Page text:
My editor at the Martinez News Gazette, Bob Osmond, was a huge baseball fan, and I don't know that I had ever seen him quite so happy as that day, October 17, 1989, when he left the office for once right before 5 p.m. to go home and watch the first game of the Bay Bridge World Series. The Oakand A's playing the San Francisco Giants for the title of World Champions. It was historic, to say the least.
I walked him to the corner of Main Street and Estudillo Street, chatting about the stories for tomorrow's paper and assuring him that I would take care of putting the paper to bed.
As we were chatting, I noticed the glass storefronts across the street were waving, as though they were suddenly made of jello.
"That's strange," I thought to myself. I was about to say something about that to Bob, when the reason for it became all too obvious: both of us struggled to stay on our feet as the ground shook suddenly and violently. After a few seconds, it was over.
We looked at each other, and said nothing. It was obvious, being in the news business, what we were going to be doing over the next few days. We both headed home to make sure our families were safe, then back to the office, where we pretty much lived for the next week or so.
Those first hours were strange. Power went out, and there were no cell phones. The land lines were jammed, and when power finally came back on, the only news we could find was on radio and TV -- the Internet as we know it now didn't exist yet. But the initial reports were spotty and terrifying; the Golden Gate Bridge was down, the Bay Bridge was down. San Francisco was on fire. Thousands were killed beneath a collapsed freeway. Most of these first stories turned out to be wrong, thank goodness, but it took a while to sort out fact from fiction.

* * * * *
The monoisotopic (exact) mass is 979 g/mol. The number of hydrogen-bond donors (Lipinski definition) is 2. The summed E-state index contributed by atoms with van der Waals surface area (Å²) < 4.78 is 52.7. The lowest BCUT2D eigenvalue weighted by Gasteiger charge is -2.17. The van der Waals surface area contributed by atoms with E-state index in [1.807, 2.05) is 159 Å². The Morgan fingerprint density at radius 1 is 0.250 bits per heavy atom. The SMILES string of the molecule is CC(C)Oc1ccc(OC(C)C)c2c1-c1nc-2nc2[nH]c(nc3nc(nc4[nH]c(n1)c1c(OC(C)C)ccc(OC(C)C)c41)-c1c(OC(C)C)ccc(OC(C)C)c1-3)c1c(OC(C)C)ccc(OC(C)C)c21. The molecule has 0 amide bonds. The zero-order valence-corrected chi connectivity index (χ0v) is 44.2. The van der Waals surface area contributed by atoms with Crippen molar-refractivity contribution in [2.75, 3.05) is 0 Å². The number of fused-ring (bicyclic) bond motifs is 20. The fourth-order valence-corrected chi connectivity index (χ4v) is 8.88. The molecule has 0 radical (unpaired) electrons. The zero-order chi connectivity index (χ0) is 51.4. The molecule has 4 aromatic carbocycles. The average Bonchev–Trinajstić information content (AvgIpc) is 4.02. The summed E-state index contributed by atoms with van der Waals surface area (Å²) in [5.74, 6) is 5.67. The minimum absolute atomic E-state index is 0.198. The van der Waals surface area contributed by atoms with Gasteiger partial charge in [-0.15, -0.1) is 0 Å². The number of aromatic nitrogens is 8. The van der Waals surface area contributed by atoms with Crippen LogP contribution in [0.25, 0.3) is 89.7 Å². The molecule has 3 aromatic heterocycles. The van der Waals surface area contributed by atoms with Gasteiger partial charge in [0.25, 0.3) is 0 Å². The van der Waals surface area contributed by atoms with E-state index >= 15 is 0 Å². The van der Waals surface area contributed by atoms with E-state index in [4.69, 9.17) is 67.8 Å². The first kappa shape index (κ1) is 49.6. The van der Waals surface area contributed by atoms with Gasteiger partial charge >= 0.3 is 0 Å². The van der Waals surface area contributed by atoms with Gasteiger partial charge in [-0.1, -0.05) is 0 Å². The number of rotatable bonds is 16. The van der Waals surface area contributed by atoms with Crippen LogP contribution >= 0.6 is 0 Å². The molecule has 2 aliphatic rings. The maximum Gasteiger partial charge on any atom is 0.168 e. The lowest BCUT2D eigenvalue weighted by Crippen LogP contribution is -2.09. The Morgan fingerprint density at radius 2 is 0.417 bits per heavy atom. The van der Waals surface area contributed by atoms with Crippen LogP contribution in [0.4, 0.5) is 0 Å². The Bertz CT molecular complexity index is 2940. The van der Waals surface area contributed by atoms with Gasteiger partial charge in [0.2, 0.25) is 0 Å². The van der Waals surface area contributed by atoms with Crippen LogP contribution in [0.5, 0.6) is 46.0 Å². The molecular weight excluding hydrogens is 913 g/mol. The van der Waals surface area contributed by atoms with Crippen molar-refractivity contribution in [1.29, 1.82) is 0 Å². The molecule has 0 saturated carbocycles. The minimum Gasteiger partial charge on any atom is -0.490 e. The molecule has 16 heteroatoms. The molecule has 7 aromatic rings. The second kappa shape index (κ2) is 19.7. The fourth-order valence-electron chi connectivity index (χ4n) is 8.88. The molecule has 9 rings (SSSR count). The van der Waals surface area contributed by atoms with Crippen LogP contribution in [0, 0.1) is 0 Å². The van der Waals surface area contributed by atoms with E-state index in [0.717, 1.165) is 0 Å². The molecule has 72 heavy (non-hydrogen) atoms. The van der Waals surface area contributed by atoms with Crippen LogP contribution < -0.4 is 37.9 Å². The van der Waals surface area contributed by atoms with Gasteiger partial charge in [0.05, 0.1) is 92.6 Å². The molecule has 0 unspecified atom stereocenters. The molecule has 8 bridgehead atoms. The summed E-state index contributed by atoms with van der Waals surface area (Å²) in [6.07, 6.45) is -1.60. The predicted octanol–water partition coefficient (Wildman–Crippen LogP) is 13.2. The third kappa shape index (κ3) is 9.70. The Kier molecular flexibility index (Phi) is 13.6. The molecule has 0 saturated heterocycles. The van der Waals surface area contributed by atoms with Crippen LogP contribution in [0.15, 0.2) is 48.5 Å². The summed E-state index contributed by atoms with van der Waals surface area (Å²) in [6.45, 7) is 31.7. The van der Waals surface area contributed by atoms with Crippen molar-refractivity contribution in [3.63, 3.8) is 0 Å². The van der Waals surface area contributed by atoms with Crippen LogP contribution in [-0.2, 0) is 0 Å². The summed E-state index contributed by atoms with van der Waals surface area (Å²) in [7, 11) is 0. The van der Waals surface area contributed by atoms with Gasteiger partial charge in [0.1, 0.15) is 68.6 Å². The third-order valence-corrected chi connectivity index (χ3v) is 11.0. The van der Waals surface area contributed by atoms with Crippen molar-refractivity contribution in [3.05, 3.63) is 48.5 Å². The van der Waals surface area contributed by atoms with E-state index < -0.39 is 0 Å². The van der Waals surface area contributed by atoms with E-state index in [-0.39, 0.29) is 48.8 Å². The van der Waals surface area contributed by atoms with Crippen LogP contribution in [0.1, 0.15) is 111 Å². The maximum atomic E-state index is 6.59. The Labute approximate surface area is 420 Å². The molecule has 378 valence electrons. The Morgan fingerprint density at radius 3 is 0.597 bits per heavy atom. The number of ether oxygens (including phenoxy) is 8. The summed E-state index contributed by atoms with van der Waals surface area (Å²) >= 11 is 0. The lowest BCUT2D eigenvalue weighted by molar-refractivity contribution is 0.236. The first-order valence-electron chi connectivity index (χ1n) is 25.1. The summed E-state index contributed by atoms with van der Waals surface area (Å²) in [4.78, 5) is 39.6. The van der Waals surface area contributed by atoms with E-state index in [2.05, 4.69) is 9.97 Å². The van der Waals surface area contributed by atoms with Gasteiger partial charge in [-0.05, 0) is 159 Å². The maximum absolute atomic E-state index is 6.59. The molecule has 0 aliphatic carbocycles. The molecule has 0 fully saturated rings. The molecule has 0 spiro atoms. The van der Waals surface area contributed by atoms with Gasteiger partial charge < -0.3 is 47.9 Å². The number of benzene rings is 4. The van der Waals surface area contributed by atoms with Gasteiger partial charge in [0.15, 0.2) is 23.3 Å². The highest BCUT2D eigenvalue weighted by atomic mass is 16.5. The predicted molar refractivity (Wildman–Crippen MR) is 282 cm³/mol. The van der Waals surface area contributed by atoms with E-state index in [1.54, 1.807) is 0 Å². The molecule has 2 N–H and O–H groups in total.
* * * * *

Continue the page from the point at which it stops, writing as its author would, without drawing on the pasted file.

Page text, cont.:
I wandered around Martinez, noting that brick facades had fallen off some of the buildings, but for the most part, things seemed ok. I don't recall any major damage to Martinez, except for the pier, which collapsed. People were scared, or amused, but there was no obvious panic in the streets.
But here's what I do remember: as a reporter, I kept my cool and tried to find all the facts I could, so I could report this major historical event in a way that would be the most useful to people. I remember thinking to myself how strange it was that I was so seemingly unaffected by an event that had everyone around me pretty shook up.
A couple of weeks later, when the event was over and most everyone else was starting to move on, I had a total freak out. I stayed home from work and shivered for a couple of hours, tears streaming down my face. All I could see was the wreckage of the Marina district, and the collapsed freeway, and the fear on all those faces the first few days. I wonder if other reporters have the same delayed reaction to significant events they cover.
So that's my story about October 17, 1989.
What's yours? Share it with us today.